When Billie magazine's editor, Terry Graff, invited me to write an article about my tattoo research for an upcoming issue I was thrilled (as the cliché goes). One, I was stoked to discover that the Atlantic region had a dedicated arts magazine and two, I was being asked to write about a cherished topic–tattoo culture. What gave me a little pause was that the thematic focus of the issue was women artists in the region. Correspondingly, I was to write about women tattoo artists and women's tattoos.
I tend to shy away from gender-based analysis on most topics and I don't even refer to myself as a feminist. Tattoo culture has been heavily sexualized in popular opinion, I believe, largely because it is associated with the body and to a lesser degree because it was historically seen as behaviour that belonged on the margins of society–the land of bikers and their "bad girls". We can all hope that the day of "the tramp stamp" is over. Anyhow, I was concerned about reinforcing or perpetuating stereotypes and I was uncomfortable.
Precisely because of my discomfort with the topic I decided that I needed to "think my way through" this issue as opposed to dismissing it as irrelevant. Admittedly, tattoo culture has entered mainstream society but the troubling consequence is that it is often regarded as an ill-considered fashion statement–something you regret "when you are old and wrinkled". Furthermore, none of the women subjects I had interviewed over the past four years had led me to believe they did it for reasons that were specific to their gender.
|Gerti's memorial tattoo. Photo by Ned Pratt .|
Memorializing the loss of a loved one–parent, partner, child and even pets; marking an accomplishment or rite of passage such as graduation, the first trip to Europe or a battle with cancer; indicating professional affiliation or membership in a group; a passionate interest from popular culture such as song lyrics or comics–all of the most common narratives behind tattoos are shared by individuals regardless of where they are on the gender spectrum. What was left to say?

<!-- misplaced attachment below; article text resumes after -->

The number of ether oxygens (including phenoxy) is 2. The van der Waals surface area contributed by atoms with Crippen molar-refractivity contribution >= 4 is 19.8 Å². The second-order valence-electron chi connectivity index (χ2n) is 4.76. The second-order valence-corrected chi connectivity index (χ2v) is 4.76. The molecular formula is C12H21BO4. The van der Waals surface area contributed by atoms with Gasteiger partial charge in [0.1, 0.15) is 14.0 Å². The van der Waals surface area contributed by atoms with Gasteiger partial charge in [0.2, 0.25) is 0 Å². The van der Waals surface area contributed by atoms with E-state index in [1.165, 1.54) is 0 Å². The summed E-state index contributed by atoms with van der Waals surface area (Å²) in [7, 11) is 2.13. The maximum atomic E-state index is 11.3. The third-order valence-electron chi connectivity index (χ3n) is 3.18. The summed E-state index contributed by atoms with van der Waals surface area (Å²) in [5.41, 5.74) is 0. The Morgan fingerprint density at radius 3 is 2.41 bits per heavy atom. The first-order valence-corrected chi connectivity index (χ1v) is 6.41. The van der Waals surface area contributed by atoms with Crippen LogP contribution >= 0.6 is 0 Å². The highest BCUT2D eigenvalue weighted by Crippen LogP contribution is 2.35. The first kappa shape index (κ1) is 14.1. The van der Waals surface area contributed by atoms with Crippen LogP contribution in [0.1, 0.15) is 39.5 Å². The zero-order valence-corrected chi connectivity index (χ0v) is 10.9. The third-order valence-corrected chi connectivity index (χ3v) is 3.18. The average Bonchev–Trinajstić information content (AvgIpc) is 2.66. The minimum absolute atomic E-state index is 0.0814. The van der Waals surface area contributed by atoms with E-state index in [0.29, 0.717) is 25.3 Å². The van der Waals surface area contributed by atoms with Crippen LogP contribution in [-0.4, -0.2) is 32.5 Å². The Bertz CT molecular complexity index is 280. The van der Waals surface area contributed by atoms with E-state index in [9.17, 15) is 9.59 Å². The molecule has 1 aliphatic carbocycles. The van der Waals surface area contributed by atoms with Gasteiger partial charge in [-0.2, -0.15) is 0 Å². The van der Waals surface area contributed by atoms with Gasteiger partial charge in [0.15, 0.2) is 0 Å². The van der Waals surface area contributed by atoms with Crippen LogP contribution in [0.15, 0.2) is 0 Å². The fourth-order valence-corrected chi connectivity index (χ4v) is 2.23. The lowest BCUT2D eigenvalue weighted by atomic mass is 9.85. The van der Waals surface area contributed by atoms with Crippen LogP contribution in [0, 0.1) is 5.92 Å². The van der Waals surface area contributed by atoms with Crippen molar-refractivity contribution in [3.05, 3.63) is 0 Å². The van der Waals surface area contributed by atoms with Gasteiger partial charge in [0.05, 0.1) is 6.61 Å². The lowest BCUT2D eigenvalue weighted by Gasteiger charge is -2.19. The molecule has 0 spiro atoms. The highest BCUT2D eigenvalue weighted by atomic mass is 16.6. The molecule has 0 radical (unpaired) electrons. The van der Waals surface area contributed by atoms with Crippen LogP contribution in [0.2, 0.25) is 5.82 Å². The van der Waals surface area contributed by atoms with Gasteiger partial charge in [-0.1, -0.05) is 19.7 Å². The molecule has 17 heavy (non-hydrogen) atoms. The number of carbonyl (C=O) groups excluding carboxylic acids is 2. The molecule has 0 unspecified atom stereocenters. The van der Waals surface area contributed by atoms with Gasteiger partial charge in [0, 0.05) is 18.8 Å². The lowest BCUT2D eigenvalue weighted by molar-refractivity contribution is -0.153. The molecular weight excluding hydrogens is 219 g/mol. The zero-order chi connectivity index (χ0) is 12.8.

I took the question to both female and male tattoo artists. It turns out, that the long-term historical answer was that we didn't have female tattoo artists in Newfoundland and Labrador with more than ten years experience. The best-known female artist is the province is Laura Casey who operates Lady Lo's Custom Tattoo Studio with the help of two female apprentices that she has trained. Interestingly, Casey's clients are roughly 50-50 in terms of gender and none of the ones I interviewed selected Casey on the basis of gender. It was her professionalism in terms of customer service and the quality of her artwork. Dave Munro who operates the longest running tattoo studio in St. John's has trained two female apprentices as well. So, we have a come a long way from tattooing being a macho preserve but the trend is young and still growing.
|Jessica's Vidal Sassoon tattoo. Photo by Ned Pratt.|
The most significant societal trend I observed in terms of women's tattoos is that they marked a growing sense of agency. It was about women owning their own bodies, getting tattooed for themselves. I spoke with women about their tattoos that were prompted by health crisis and body image challenges. Also, young Inuit women have reintroduced tattooing to their visual culture that had largely been wiped out by missionary contact. Far from superficial fashion…no wonder my original tattoo project is called More Than Skin Deep.